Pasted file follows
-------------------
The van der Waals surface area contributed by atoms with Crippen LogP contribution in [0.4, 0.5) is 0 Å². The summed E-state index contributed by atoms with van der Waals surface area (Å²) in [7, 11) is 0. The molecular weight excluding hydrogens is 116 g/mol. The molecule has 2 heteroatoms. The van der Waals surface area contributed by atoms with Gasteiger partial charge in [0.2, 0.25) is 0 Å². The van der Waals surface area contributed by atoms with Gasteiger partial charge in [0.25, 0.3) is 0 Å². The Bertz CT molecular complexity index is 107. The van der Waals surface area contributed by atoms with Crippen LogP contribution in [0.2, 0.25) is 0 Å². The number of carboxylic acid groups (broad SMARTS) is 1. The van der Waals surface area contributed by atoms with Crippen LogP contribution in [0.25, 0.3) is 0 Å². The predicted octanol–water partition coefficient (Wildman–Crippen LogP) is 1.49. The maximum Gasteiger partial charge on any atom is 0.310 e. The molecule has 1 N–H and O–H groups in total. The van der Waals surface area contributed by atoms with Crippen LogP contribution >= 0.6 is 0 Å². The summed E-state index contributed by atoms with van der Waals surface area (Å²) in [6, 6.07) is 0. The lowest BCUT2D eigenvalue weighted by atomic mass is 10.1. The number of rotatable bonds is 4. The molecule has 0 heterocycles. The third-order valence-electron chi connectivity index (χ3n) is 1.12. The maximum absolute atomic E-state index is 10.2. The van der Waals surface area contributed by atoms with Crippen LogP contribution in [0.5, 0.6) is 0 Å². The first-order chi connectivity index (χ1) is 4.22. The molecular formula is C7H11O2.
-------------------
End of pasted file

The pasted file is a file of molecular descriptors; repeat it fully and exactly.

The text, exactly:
The van der Waals surface area contributed by atoms with Crippen LogP contribution in [0.4, 0.5) is 0 Å². The summed E-state index contributed by atoms with van der Waals surface area (Å²) in [7, 11) is 0. The molecular weight excluding hydrogens is 116 g/mol. The molecule has 2 heteroatoms. The van der Waals surface area contributed by atoms with Gasteiger partial charge in [0.2, 0.25) is 0 Å². The van der Waals surface area contributed by atoms with Gasteiger partial charge in [0.25, 0.3) is 0 Å². The Bertz CT molecular complexity index is 107. The van der Waals surface area contributed by atoms with Crippen LogP contribution in [0.2, 0.25) is 0 Å². The number of carboxylic acid groups (broad SMARTS) is 1. The van der Waals surface area contributed by atoms with Crippen LogP contribution in [0.25, 0.3) is 0 Å². The predicted octanol–water partition coefficient (Wildman–Crippen LogP) is 1.49. The maximum Gasteiger partial charge on any atom is 0.310 e. The molecule has 1 N–H and O–H groups in total. The van der Waals surface area contributed by atoms with Crippen LogP contribution >= 0.6 is 0 Å². The summed E-state index contributed by atoms with van der Waals surface area (Å²) in [6, 6.07) is 0. The lowest BCUT2D eigenvalue weighted by atomic mass is 10.1. The number of rotatable bonds is 4. The molecule has 0 heterocycles. The third-order valence-electron chi connectivity index (χ3n) is 1.12. The maximum absolute atomic E-state index is 10.2. The van der Waals surface area contributed by atoms with Crippen LogP contribution in [0.5, 0.6) is 0 Å². The first-order chi connectivity index (χ1) is 4.22. The molecular formula is C7H11O2.